“Who looks in the mirror and says, ‘I killed them all’? One answer is someone who killed them all,” the celebrity lawyer Randy Kessler tells me. “Another answer is someone mentally unwell.”

He was referring, of course, to the statement made by accused murder Robert Durst in the final installment of HBO’s The Jinx: The Life and Deaths of Robert Durst.

Kessler, a founding partner of the KS Family Law firm, has represented the rich, the famous and the scandalized during his career, but he says none of his clients have had the overwhelmingly unsettling nature of the millionaire Durst, estranged heir to the Durst real estate fortune.

Durst was arrested on murder charges Saturday in the case of Susan Berman, who was killed in December 2000. On The Jinx that aired Sunday, he is heard issuing what has been widely referred to in press reports as an apparent confession. As the documentary winds down, Durst goes into the restroom with his microphone still on. He says the following:

“There it is. You’re caught. You’re right, of course. But, you can’t imagine. Arrest him. [water runs] I don’t know what’s in the house. Oh, I want this. What a disaster. He was right. I was wrong. And the burping. I’m having difficulty with the question. What the hell did I do? Killed them all, of course.”  

Sure, this may sound like a confession to the two murders and one disappearance (also a likely death) to which allegations have linked Durst. However, as a legal matter, these words may not stand in court due to the hearsay rule, which has already become a point of contention among legal experts. Alternatively, the defense could try to use the audio bite to its advantage, as evidence of its client’s insanity.

Durst’s lawyer, Chip Lewis, couldn’t be reached for comment, but during an appearance on Fox News Channel's Justice With Judge Jeanine he said: "You've said things under your breath that you probably didn't mean.”

Kessler gives his take on an argument Lewis could make: “To stand in a bathroom alone, speaking in strange short sentences, staring at a mirror, this is unusual behavior. They could argue he is just a weird, unbalanced guy looking in the mirror.”

Focusing on mental instability has helped Durst in the past. In his 2003 acquittal in the murder of Morris Black, a Texas neighbor, Durst’s lawyers argued he was autistic and focused on childhood traumas, such as his mother’s suicide. A juror on the case said Durst was a “crazy person.”

The Jinx audio tape alone is circumstantial evidence, Kessler adds. “If you have a lot of evidence, such as DNA and witnesses, that changes things,” he says. “But this confession, you cannot use it on its own. They’ll need to build a much larger case.”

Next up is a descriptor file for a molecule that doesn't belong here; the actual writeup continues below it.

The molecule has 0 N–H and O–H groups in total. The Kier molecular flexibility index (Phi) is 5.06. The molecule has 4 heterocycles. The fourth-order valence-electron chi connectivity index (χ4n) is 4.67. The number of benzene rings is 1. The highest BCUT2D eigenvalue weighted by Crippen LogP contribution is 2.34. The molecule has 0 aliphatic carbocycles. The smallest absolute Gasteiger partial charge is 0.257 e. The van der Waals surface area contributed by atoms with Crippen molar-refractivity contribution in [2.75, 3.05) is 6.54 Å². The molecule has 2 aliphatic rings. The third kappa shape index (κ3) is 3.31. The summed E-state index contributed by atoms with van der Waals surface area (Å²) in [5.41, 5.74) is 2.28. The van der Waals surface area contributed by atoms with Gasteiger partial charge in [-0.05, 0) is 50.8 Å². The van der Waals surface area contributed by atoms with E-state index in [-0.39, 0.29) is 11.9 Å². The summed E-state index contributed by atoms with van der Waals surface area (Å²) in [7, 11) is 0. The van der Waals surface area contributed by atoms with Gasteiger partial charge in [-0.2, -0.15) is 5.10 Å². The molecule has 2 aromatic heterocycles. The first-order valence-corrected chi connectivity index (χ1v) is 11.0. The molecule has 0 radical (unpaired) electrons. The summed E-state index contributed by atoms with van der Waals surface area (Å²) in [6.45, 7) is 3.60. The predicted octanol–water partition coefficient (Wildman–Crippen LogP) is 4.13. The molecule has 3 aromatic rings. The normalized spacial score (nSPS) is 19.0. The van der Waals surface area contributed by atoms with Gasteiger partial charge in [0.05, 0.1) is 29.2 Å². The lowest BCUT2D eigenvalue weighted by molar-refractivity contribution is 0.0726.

In some high profile cases, such as those of Casey Anthony and O.J. Simpson, even physical evidence was not enough to gain guilty verdicts.

Kessler also points to the inclusion of “them all” in the audio bite. “Unless there is a pattern that is nearly identical in the prior murder case and disappearance, it will be very hard for the legal team to bring up prior cases in court,” he explains, adding that it becomes even more complicated because Durst was already acquitted in one of the cases.

“Nonetheless, you cannot unring the bell--the jury will know that Durst has been in a prior situation, even if that isn’t brought up in the trial directly,” Kessler says. The jury could find this out by hearing the word “all” on the audio tape, even if the selected jurors had not heard of Durst or The Jinx before the trial.

Durst’s statement is outside of the realm of “normal” murder confessions, which typically explain details such as motive, method and preconceived plan--like when a murderer tells a police officer: “I killed my wife with a knife I bought last week because she cheated on me.” In Durst’s case, only a very aloof, minimally detailed reaction is on offer.

Also with Durst, there is the pesky issue of the hearsay rule. Elizabeth Kase, a criminal defense attorney and partner at Abrams Fensterman, says the hearsay rule refers to statements made out of court “offered to prove the truth of the matter asserted.” Such statements are generally not admissible, but there are exceptions, she says: “Does this have any actual factual reliability or is it just a rant of a person who is sick?”

Jeanine Pirro, a former Westchester County district attorney who appears in The Jinx as one of the original investigators of Durst, believes the statement is an exception to the rule. “It was a spontaneous statement, a classical exception to the hearsay rule. I don't hear it as a muttering. I hear it as a clear, unequivocal: 'I killed them.' That means he killed his wife, he killed Susan Berman and he killed Morris Black,” she said.

If Durst’s attorney wants to get particularly creative, he could bring charges against HBO over this tape.

“HBO is not a government actor, so the methods employed by HBO to gather the recordings will not have the same level of legal scrutiny as a government recording or a recording by a government actor,” Kase explains. “Durst may have civil claims against HBO to argue that HBO does not have rights to share those tapes without his knowledge or authorization.”

Also, it has yet to be proved, beyond a reasonable doubt, that the recordings have not been manipulated. Though the filmmakers have an esteemed reputation, the defense could go after the credibility of the tapes.

So while Jinx viewers may have been tantalized with the “confession,” the jurors may not even get a chance to hear it.